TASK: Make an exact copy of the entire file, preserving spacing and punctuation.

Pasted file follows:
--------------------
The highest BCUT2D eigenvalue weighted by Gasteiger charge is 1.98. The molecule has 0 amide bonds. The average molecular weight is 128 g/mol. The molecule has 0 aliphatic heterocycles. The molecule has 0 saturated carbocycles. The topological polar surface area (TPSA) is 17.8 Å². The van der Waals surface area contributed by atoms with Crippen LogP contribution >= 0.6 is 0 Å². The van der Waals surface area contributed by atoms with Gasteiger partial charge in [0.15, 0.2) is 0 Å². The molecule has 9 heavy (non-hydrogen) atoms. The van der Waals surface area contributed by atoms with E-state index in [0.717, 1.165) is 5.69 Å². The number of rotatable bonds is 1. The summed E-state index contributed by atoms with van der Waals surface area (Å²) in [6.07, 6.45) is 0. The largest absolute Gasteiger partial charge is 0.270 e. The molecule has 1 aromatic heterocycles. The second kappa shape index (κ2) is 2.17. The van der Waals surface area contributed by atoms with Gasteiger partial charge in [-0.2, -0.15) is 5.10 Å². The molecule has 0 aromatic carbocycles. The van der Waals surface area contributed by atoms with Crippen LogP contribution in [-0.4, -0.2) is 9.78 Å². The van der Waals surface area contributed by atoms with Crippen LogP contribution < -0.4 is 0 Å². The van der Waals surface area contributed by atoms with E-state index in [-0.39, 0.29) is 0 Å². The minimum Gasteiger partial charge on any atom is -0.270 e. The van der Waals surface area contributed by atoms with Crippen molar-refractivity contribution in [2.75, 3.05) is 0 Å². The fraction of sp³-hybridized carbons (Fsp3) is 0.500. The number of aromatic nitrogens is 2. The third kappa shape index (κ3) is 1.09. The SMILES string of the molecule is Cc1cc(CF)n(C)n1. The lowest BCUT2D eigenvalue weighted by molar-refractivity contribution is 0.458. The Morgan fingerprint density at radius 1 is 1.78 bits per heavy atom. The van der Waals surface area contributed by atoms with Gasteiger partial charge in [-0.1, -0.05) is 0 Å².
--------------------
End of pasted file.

The highest BCUT2D eigenvalue weighted by Gasteiger charge is 1.98. The molecule has 0 amide bonds. The average molecular weight is 128 g/mol. The molecule has 0 aliphatic heterocycles. The molecule has 0 saturated carbocycles. The topological polar surface area (TPSA) is 17.8 Å². The van der Waals surface area contributed by atoms with Crippen LogP contribution >= 0.6 is 0 Å². The van der Waals surface area contributed by atoms with Gasteiger partial charge in [0.15, 0.2) is 0 Å². The molecule has 9 heavy (non-hydrogen) atoms. The van der Waals surface area contributed by atoms with E-state index in [0.717, 1.165) is 5.69 Å². The number of rotatable bonds is 1. The summed E-state index contributed by atoms with van der Waals surface area (Å²) in [6.07, 6.45) is 0. The largest absolute Gasteiger partial charge is 0.270 e. The molecule has 1 aromatic heterocycles. The second kappa shape index (κ2) is 2.17. The van der Waals surface area contributed by atoms with Gasteiger partial charge in [-0.2, -0.15) is 5.10 Å². The molecule has 0 aromatic carbocycles. The van der Waals surface area contributed by atoms with Crippen LogP contribution in [-0.4, -0.2) is 9.78 Å². The van der Waals surface area contributed by atoms with Crippen LogP contribution < -0.4 is 0 Å². The van der Waals surface area contributed by atoms with E-state index in [-0.39, 0.29) is 0 Å². The minimum Gasteiger partial charge on any atom is -0.270 e. The van der Waals surface area contributed by atoms with Crippen molar-refractivity contribution in [2.75, 3.05) is 0 Å². The fraction of sp³-hybridized carbons (Fsp3) is 0.500. The number of aromatic nitrogens is 2. The third kappa shape index (κ3) is 1.09. The SMILES string of the molecule is Cc1cc(CF)n(C)n1. The lowest BCUT2D eigenvalue weighted by molar-refractivity contribution is 0.458. The Morgan fingerprint density at radius 1 is 1.78 bits per heavy atom. The van der Waals surface area contributed by atoms with Gasteiger partial charge in [-0.1, -0.05) is 0 Å².